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Valley Fever: What's Stopping The Vaccine?

Valley Fever: The Search for an Effective Vaccine 

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Valley Fever: What's Stopping The Vaccine?

There are arguments for developing a valley fever vaccine, but it can’t happen without a breakthrough in research — or more public funding. This story is part of the ReportingonHealth Collaborative's "Just One Breath"  in California's Central Valley.

Saturday, October 6, 2012

By and
Reporting on Health Collaborative

The federal government is the single biggest source for the primary research that leads to new vaccines.

But, like the pharmaceutical industry, it currently is not supporting a valley fever vaccine.  Other diseases that affect far fewer people receive much more federal support.

Tularemia only affects about 200 people in the country annually, less than 1 percent of the estimated 150,000 people hit by valley fever. Like valley fever, the disease is primarily concentrated in only a portion of the country, mostly in the south-central and western part of the country.

But this past summer, the National Institutes of Health awarded $10 million to scientists at Albany Medical College to develop a vaccine for tularemia. The grant increased the school’s tularemia research funding to $27.8 million since 2002, according to news reports.

Why?

While some vaccines are created with profit in mind, others are fueled by fear.

Dr. Dennis W. Metzger, a professor and principal investigator of the tularemia research at Albany Medical College, explained that the organism that causes the disease is classified as a potential biological weapon because one way people can become infected is by inhaling airborne bacteria.

“As few as 10 aerosolized bacteria can lead to 50 percent fatality rates in humans,” Metzger wrote in an email. “There is no approved vaccine or therapy other than antibiotics.”

Because of that attention and funding, the vaccine also is progressing at a much higher speed than the one to prevent valley fever.

In just four years, Metzger’s team has determined that the vaccine works, at least partially, in mice.

“We need to refine approaches to achieve full efficacy and also, translational relevance to humans,” he said.

He hopes that by the end of the most recent five-year $10 million grant, or maybe sooner, clinical trials on the vaccine could be conducted.

Valley fever, too, is caused by an airborne organism — spores from a fungus — and it has been considered a bioterrorism threat, too.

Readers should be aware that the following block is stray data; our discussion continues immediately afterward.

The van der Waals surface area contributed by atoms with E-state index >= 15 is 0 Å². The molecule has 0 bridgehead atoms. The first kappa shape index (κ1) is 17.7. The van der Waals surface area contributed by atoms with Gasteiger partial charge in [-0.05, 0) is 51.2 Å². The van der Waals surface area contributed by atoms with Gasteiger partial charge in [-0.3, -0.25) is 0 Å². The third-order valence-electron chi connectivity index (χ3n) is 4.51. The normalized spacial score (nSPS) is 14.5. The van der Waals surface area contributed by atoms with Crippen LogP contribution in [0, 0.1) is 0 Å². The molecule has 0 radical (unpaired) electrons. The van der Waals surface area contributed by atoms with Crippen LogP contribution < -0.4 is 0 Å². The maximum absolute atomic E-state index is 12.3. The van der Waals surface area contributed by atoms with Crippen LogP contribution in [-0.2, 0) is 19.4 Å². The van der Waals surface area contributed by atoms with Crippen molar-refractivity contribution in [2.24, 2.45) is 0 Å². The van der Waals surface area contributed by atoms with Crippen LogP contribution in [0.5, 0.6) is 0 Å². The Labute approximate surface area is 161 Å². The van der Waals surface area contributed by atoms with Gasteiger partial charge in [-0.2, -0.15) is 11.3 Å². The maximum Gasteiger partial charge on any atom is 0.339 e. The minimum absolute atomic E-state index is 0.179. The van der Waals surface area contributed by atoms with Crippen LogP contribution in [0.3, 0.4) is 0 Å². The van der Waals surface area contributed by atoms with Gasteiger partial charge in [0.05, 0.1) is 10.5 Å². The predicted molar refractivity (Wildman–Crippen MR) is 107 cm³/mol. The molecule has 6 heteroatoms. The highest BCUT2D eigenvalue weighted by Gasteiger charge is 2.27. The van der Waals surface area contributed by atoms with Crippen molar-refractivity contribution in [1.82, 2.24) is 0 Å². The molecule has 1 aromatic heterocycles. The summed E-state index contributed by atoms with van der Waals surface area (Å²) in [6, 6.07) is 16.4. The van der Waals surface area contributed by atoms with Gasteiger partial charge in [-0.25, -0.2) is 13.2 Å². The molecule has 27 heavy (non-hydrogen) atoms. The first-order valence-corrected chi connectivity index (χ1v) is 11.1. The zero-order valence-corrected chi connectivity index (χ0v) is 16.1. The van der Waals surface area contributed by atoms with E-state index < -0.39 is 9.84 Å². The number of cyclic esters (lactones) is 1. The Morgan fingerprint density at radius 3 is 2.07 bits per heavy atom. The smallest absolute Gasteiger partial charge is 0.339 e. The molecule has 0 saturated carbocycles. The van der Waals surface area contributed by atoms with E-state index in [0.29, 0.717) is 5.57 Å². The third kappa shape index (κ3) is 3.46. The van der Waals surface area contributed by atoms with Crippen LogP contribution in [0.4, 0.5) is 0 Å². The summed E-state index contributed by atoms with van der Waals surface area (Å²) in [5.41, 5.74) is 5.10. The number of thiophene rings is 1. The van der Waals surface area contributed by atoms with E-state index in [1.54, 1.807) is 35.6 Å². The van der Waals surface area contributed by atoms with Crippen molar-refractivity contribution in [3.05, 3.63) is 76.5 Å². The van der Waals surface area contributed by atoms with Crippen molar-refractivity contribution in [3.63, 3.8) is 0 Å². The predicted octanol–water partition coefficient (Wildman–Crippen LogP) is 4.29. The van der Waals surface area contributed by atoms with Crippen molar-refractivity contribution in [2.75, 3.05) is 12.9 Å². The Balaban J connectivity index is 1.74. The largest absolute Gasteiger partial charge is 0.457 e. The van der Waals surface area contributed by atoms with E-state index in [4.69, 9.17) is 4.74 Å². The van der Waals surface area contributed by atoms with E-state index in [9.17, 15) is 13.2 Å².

Coccidioides, the fungus that causes valley fever, the was first added to the federal government’s bioterrorism list in 1996 for various reasons, including its high morbidity in humans, the fungus is highly infectious when aerosolized, it reproduces easily in culture and there is no vaccine to prevent illness once exposed, according to Jason McDonald, spokesman for the U.S. Centers for Disease Control and Prevention.

Researchers trying to find a vaccine complained that the bioterrorism designation made their work more expensive and cumbersome.

But just this week, the CDC removed the fungus from the list.

The CDC determined that the fungus would be very difficult to develop into a biological weapon, McDonald said. In addition, there is no known instance of the fungus ever being used as a biological weapon, and the disease does not spread easily between humans, he said.

The move could be a boon in one sense, because eliminating the designation will make it easier and cheaper for researchers to study the fungus.

Dr. Garry Cole at the University of Texas at San Antonio is pursuing a promising vaccine for valley fever and said that if he had significant federal funding, he would be able to move to tests in primates and, eventually, humans. But he understands that valley fever has a lot of competition.

"The National Institutes of Health is a major source of federal funding for peer-reviewed research applications and, unfortunately, some worthy projects will not be supported simply because of a tight budget,” Cole said. “I am hopeful that other sources of funding can be identified, particularly in the private sector."

Cole and the other scientists who have built their careers investigating the disease say that the more the public wakes up to the damage done by valley fever, the greater the chance that federal funding — and pharmaceutical industry funding — will flow toward research.

“With time lost for work and medical care — in addition to the misery — you could make the argument that there should be a development program for the vaccine,” said Dr. John Galgiani, director of the Valley Fever Center for Excellence at the University of Arizona. “But that’s not the same as a business model. If it’s to be done, we would need an amazingly cheaper way to do it, or public health funding to do it.”

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Photo credit: AJ Cann via Flickr

About This Series

This project results from an innovative reporting venture – the Center for Health Journalism Collaborative – which currently involves the Bakersfield Californian, Radio Bilingüe in Fresno, Valley Public Radio in Fresno and Bakersfield, Vida en el Valle in Fresno, Hanford Sentinel, the Voice of OC in Santa Ana, the Arizona Daily Star in Tucson, La Estrella de Tucsón and the Center for Health Journalism. The collaborative is an initiative of the Center for Health Journalism at the University of Southern California’s Annenberg School for Communication and Journalism.

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